While this interest revenue may also be subject to similar fee compression (more on this later), it — in theory — still has the potential to diversify the revenue mix and strengthen the moat of the underlying protocol through other means such as minting/redemption fees, peg arbitrage and liquidations.
*Potential* Value Accrual For Tokenholders
Another party set to benefit from the application-specific stablecoin boom are the tokenholders of the issuing protocols.
While this is dependent on each individual protocol, any revenue share will increase the yields that can be earned to the holders that either stake or lock a token.
In a bear market where we’ve seen revenue-sharing assets like GMX and GNS outperform, protocols that issue stablecoins and then share that revenue with their holders will make their tokens more attractive and in doing so increase the odds they outperform.
For instance, it’s likely that Curve will share crvUSD revenue with veCRV lockers, meaning that lockers will earn a share of trading fees, governance bribes, and now stablecoin based cash flows.
Given the regulatory risks present with this approach, it’s also possible that issuing protocols add utility to their tokens in other ways. For instance, AAVE stakers will be able to borrow GHO at discounted rates relative to other users on the platform.
Bribes and Liquidity Fragmentation
One of the most critical factors to the success of a stablecoin is having deep liquidity. Liquidity is the lifeblood of any stablecoin — not only does it enable low-slippage trades but it also helps facilitate integrations, as liquidity is needed for liquidations on lending platforms and to secure valuable infrastructure such as a ChainLink oracle.
This need for liquidity among application-specific stablecoins is likely to help buoy the governance bribe markets.
Popularized by the Curve Wars, stablecoin issuers can build out liquidity for their token on decentralized exchanges like Curve and Balancer through bribes, or payments made to tokenholders in order to secure their vote on directing emissions to select pools.
Through bribing, issuers are able to rent liquidity on a desired venue on an as needed basis. An abundance of application-specific stablecoins is likely to lead to a greater number of DAOs playing this game and bribing these tokenholders.
In turn, this should increase the yields for lockers of CRV and BAL as well as CVX and AURA, who through metagovernance control a majority of emissions on Curve and Balancer respectively and receive a majority of bribes.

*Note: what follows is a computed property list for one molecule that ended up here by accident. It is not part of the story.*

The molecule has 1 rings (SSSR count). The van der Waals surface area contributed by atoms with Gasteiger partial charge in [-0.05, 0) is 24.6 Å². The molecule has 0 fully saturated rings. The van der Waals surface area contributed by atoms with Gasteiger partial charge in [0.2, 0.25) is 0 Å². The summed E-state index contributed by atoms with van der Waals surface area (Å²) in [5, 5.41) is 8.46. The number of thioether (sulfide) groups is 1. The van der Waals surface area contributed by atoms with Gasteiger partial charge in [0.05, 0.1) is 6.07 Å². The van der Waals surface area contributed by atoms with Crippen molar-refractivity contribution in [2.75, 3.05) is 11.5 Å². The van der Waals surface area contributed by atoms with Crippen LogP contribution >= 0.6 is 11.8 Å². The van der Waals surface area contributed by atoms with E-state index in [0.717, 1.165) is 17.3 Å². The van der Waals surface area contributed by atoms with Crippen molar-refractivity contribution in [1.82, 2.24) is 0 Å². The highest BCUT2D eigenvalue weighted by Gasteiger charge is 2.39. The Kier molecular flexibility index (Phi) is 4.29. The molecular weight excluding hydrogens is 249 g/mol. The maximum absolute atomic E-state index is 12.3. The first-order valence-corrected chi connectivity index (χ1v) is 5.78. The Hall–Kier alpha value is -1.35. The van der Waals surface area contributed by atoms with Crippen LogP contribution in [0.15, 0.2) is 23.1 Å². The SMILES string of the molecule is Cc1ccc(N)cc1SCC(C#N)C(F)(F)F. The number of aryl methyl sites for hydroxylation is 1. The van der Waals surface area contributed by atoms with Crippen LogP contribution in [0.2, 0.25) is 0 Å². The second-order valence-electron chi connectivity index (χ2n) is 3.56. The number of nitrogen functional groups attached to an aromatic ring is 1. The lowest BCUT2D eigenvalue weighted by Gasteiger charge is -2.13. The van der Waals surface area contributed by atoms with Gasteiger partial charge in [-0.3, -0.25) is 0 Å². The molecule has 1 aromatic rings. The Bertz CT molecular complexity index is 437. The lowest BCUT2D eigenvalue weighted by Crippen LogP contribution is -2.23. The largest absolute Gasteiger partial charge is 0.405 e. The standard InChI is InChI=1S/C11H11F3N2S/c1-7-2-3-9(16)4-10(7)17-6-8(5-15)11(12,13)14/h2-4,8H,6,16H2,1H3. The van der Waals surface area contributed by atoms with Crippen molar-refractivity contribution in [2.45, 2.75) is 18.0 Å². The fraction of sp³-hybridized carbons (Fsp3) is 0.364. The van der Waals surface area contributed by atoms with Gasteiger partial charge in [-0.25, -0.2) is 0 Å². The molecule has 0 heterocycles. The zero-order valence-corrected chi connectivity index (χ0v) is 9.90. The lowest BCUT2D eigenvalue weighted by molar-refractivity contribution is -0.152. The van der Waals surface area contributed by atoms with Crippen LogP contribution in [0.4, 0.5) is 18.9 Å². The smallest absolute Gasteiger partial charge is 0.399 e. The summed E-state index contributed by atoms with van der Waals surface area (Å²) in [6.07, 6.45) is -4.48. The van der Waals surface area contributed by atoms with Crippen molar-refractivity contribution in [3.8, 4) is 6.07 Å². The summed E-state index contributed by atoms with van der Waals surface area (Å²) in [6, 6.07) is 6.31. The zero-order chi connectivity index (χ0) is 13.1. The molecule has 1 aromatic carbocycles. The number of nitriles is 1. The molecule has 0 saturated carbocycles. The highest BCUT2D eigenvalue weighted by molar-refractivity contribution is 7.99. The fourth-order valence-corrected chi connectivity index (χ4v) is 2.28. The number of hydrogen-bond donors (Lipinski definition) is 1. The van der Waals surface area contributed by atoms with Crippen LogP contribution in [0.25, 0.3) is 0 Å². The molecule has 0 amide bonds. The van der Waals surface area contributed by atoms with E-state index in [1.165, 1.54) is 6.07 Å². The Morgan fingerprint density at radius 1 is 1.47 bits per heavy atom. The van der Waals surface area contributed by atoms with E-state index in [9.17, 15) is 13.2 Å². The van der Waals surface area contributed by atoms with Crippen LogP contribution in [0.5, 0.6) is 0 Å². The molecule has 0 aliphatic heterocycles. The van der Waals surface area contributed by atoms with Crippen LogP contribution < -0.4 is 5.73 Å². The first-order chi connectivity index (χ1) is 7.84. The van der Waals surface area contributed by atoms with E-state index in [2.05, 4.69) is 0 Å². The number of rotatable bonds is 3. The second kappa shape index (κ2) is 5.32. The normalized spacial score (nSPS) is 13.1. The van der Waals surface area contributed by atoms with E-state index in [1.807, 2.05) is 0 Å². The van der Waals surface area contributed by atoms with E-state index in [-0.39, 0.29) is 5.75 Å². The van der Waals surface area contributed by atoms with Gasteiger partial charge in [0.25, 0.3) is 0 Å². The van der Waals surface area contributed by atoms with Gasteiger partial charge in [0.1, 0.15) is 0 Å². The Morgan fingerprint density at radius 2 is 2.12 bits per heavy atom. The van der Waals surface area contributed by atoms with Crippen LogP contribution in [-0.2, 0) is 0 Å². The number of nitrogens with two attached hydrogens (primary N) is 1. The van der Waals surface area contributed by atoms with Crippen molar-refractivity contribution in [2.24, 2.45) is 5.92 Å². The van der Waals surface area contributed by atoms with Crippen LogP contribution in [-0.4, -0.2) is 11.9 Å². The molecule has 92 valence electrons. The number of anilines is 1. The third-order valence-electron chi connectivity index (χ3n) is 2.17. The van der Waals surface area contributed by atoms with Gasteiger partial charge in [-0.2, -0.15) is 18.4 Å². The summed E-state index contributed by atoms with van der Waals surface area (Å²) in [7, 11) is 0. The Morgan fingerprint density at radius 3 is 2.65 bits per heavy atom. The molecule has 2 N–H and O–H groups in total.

Another beneficiary of this bribe boom are marketplaces such as [Redacted] Cartel’s Hidden Hand and Votium who facilitate these transactions.
However, this bribing will come at a cost to end-users in the form of fragmented liquidity. In a crypto market that is showing few signs of seeing inflows, liquidity is likely to be stretched more thinly across a variety of different stablecoins, leading to worse execution for whale traders.
A Credit Boom
The growth of application-specific stablecoins is also likely to catalyze a DeFi credit boom by leading to a proliferation of low borrow rates.
To compete with incumbent stablecoins like USDC, USDT, DAI, and FRAX, stablecoins such as Aave and Curve will likely have to offer GHO and crvUSD at low borrow rates in order to attract users to mint new units to grow their circulating supplies.
In theory, this low-interest rate driven credit boom can be a stimulus for DeFi and crypto markets broadly, with yield farmers and degens alike able to lever up and borrow at incredibly low rates. It may also open up interesting Crypto <> TradFi arbitrage opportunities, as users will likely be able to borrow stablecoins at a rate far cheaper than that being paid by US Treasuries.
We’re already seeing early signs of adjustment to this new paradigm from stablecoin issuers like Maker, who will offer DAI borrowing at the 1% Dai Savings Rate (DSR) via Spark, a Maker-controlled fork of Aave V3.
While this undercutting of borrow rates may damage the bottom lines of issuing protocols like Aave and Curve, it may help satiate a market that is starved for credit following the implosion of CeFi lenders in 2022. With interest rates dramatically higher than the DSR and the likely borrow rate of stablecoins such as GHO, crypto will become one of the cheapest credit markets in the world.
DeFi’s Wildcat Era
Wildcat banking was a period in American history where banks each issued their own currency. As we say, DeFi is speed-running the history of finance and — with stablecoins like GHO and crvUSD — appears on the verge of starting down a similar trajectory.
While they are unlikely to surpass incumbents with far more lindy such as DAI and FRAX, GHO and crvUSD benefit from integrations with their issuing protocols and can carve out a niche.
While, in theory, these stablecoins would help strengthen the business models of their issuers and value accrual to tokenholders, they are unlikely to do so due to a “race to the bottom,” where issuers will undercut one another on rates in order to offer borrowers the cheapest possible credit.
As a result, these low interest rates are likely to catalyze a credit boom, stimulating the on-chain economy with cheap capital.
In a world where the cost of money has increased dramatically over the past year, this has the potential to position DeFi as one of the cheapest capital markets on Earth, perhaps re-igniting interest and leading to inflows into the ecosystem.